Title

Effect of sex on nadir hematocrit and rates of acute kidney injury in coronary artery bypass.

Document Type

Article

Publication Date

3-29-2019

Publication Title

The Journal of thoracic and cardiovascular surgery

Abstract

OBJECTIVE: Findings from a large multicenter experience showed that sex influenced the relationship between low nadir hematocrit and increased risk of acute kidney injury after cardiac surgery. We explored whether sex-related differences persisted among patients undergoing isolated coronary artery bypass grafting. METHODS: We undertook a prospective, observational study of 17,363 patients without dialysis (13,137 male: 75.7%; 4226 female: 24.3%) undergoing isolated coronary artery bypass grafting between 2011 and 2016 across 41 institutions in the Perfusion Measures and Outcomes registry. Odds ratios between nadir hematocrit and stage 2 or 3 acute kidney injury were calculated, and the interaction of sex with nadir hematocrit was tested. The multivariable, generalized, linear mixed-effect model adjusted for preoperative and intraoperative factors and institution. RESULTS: Median nadir hematocrit was 22% among women and 27% among men (P < .001). Women were administered a greater median net prime volume indexed to body surface area (407 vs 363 mL/m(2)) and more red blood cell transfusions (55.5% vs 24.3%; both P < .001). Acute kidney injury was higher among women (6.0% vs 4.3%, P < .001). There was no effect of sex on the relationship between nadir hematocrit and acute kidney injury (P = .67). Low nadir hematocrit was inversely associated with acute kidney injury (adjusted odds ratios per 1-unit increase in nadir hematocrit 0.96; 95% confidence interval, 0.93-0.98); this effect was similar across sexes and independent of red blood cell transfusions. CONCLUSIONS: We found no sex-related differences in the effect of nadir hematocrit on acute kidney injury after isolated coronary artery bypass grafting. However, the strong inverse relationship between anemia and acute kidney injury across sexes suggests the importance of reducing exposure to low nadir hematocrit.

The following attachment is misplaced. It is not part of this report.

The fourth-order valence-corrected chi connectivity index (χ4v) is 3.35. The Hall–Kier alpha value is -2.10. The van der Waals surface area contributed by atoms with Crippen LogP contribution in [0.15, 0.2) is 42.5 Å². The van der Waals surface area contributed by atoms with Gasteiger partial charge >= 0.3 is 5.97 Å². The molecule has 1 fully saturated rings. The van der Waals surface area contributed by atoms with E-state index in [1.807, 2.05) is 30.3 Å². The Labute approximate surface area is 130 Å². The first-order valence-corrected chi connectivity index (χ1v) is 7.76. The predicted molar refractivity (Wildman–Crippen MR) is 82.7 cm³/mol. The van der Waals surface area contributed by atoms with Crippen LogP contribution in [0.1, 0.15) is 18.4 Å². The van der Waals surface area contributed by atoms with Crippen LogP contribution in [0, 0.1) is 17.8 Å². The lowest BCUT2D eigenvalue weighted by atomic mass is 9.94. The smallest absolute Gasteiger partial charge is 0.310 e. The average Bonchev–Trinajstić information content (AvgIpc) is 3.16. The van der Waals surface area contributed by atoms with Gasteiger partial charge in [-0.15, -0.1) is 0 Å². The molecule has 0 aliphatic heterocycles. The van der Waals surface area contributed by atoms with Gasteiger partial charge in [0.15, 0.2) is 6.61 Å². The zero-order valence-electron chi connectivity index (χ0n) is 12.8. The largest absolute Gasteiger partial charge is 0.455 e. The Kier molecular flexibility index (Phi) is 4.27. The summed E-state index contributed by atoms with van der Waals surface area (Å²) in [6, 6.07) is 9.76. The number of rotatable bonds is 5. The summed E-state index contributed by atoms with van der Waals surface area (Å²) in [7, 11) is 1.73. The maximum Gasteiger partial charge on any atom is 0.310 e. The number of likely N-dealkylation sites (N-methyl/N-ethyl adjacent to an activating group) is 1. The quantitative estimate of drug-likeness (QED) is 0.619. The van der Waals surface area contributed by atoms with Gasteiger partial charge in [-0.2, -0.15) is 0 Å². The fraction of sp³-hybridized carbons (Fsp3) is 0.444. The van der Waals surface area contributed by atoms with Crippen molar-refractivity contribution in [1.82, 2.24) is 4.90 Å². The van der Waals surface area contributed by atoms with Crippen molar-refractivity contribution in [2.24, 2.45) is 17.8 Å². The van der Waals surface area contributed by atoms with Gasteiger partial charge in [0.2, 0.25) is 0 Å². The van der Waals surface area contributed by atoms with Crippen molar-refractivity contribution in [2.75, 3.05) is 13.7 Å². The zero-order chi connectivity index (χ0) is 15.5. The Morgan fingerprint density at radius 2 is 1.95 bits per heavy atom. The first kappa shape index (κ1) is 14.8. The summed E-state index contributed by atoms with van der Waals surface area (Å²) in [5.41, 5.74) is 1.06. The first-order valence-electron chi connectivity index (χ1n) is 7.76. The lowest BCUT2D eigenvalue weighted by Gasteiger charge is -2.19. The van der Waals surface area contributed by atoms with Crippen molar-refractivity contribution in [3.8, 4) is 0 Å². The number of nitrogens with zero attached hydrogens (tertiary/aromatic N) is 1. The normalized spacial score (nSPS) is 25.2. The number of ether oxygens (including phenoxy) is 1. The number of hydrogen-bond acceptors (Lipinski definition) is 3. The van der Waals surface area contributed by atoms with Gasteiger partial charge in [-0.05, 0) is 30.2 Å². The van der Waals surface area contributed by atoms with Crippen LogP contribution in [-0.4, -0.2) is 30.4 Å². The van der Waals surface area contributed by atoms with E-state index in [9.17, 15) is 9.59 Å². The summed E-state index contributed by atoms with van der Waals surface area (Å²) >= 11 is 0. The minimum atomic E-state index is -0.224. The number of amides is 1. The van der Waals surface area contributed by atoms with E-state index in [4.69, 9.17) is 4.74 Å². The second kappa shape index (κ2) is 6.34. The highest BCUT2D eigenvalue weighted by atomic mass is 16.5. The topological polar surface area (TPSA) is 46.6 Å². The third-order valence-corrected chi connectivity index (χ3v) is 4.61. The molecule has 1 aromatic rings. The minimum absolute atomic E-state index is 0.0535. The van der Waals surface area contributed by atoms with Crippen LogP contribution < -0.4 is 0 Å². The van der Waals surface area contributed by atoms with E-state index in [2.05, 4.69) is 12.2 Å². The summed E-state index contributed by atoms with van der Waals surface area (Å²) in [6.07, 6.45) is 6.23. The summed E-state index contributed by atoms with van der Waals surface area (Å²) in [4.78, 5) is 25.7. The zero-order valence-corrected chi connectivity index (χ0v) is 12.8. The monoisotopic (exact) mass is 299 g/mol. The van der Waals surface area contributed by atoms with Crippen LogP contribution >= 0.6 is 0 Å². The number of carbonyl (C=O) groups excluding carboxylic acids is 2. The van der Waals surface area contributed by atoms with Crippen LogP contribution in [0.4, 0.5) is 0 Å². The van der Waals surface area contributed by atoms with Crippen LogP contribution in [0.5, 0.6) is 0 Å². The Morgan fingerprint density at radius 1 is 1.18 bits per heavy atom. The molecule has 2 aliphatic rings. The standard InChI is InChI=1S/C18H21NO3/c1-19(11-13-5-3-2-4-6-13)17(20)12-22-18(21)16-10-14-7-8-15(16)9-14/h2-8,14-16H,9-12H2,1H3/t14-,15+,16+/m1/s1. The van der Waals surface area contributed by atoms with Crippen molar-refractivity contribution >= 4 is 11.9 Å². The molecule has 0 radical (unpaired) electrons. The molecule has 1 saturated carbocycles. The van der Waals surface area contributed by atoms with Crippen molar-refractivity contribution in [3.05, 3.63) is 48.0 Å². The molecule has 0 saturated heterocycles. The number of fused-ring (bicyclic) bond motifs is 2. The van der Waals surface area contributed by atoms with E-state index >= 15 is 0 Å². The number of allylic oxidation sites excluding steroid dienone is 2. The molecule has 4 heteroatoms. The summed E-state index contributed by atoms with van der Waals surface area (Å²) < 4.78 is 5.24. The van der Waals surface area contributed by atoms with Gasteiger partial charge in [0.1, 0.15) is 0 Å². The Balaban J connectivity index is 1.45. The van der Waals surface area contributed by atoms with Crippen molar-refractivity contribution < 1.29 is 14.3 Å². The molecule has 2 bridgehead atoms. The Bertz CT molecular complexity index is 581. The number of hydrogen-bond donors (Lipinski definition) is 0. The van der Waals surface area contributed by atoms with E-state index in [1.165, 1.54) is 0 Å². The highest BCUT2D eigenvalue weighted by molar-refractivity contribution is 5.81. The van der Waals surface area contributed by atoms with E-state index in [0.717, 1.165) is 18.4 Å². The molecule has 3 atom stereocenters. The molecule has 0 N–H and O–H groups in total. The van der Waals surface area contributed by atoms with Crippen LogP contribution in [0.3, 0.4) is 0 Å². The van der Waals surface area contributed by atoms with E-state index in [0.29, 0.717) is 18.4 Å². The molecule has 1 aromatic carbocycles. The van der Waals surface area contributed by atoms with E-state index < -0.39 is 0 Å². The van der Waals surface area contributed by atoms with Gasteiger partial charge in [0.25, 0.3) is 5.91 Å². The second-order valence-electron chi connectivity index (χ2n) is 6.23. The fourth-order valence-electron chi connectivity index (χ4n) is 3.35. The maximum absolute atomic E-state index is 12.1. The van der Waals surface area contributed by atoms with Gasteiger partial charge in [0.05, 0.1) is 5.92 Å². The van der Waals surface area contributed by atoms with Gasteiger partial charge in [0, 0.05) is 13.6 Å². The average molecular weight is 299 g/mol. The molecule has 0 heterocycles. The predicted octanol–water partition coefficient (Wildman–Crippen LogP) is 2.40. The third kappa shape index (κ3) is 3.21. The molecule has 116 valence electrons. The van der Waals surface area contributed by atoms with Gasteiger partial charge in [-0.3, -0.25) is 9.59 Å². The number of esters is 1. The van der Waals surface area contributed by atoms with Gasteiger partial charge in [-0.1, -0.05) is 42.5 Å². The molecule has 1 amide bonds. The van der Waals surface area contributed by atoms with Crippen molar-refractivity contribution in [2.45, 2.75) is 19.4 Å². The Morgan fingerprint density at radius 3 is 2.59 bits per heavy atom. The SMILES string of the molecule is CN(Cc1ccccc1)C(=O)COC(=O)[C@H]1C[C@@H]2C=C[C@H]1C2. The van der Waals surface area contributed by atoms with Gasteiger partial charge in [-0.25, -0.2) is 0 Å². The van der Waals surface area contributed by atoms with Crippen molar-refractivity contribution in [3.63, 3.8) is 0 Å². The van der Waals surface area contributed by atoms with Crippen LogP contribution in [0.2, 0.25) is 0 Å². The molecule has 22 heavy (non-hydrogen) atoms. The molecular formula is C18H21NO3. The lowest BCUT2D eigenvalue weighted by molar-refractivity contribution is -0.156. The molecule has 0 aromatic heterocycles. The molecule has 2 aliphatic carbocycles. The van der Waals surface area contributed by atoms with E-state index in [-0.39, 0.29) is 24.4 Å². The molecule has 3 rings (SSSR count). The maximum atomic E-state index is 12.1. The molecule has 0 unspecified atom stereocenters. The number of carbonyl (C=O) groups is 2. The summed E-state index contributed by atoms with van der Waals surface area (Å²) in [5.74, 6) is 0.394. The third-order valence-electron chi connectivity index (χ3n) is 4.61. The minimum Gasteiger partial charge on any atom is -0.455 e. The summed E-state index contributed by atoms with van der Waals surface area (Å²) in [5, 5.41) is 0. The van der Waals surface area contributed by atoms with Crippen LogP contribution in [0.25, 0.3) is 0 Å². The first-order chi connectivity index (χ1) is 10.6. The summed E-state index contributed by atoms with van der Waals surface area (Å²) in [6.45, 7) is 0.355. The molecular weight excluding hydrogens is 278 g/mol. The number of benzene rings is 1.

PubMed ID

31053430

ePublication

ePub ahead of print

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